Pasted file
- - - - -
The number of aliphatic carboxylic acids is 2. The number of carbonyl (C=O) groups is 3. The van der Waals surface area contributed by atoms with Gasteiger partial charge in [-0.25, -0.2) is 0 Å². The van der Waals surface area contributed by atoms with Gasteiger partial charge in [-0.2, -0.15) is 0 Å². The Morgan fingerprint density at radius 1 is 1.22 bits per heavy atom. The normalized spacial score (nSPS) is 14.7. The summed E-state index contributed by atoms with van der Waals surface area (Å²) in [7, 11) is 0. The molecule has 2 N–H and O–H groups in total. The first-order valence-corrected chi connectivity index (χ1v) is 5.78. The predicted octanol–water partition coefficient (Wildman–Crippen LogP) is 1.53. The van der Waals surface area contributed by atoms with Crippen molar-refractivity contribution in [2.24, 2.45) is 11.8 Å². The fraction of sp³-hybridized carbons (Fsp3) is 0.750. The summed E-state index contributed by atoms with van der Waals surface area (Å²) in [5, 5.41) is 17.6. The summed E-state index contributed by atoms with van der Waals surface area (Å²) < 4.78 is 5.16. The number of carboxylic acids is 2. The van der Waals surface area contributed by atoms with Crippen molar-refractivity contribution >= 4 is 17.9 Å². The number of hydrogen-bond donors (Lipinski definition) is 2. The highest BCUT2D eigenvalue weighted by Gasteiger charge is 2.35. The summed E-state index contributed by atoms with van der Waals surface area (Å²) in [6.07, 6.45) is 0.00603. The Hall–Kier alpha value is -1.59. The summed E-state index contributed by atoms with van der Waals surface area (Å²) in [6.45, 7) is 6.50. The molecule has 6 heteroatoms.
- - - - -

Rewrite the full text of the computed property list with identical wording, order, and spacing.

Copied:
The number of aliphatic carboxylic acids is 2. The number of carbonyl (C=O) groups is 3. The van der Waals surface area contributed by atoms with Gasteiger partial charge in [-0.25, -0.2) is 0 Å². The van der Waals surface area contributed by atoms with Gasteiger partial charge in [-0.2, -0.15) is 0 Å². The Morgan fingerprint density at radius 1 is 1.22 bits per heavy atom. The normalized spacial score (nSPS) is 14.7. The summed E-state index contributed by atoms with van der Waals surface area (Å²) in [7, 11) is 0. The molecule has 2 N–H and O–H groups in total. The first-order valence-corrected chi connectivity index (χ1v) is 5.78. The predicted octanol–water partition coefficient (Wildman–Crippen LogP) is 1.53. The van der Waals surface area contributed by atoms with Crippen molar-refractivity contribution in [2.24, 2.45) is 11.8 Å². The fraction of sp³-hybridized carbons (Fsp3) is 0.750. The summed E-state index contributed by atoms with van der Waals surface area (Å²) in [5, 5.41) is 17.6. The summed E-state index contributed by atoms with van der Waals surface area (Å²) < 4.78 is 5.16. The number of carboxylic acids is 2. The van der Waals surface area contributed by atoms with Crippen molar-refractivity contribution >= 4 is 17.9 Å². The number of hydrogen-bond donors (Lipinski definition) is 2. The highest BCUT2D eigenvalue weighted by Gasteiger charge is 2.35. The summed E-state index contributed by atoms with van der Waals surface area (Å²) in [6.07, 6.45) is 0.00603. The Hall–Kier alpha value is -1.59. The summed E-state index contributed by atoms with van der Waals surface area (Å²) in [6.45, 7) is 6.50. The molecule has 6 heteroatoms.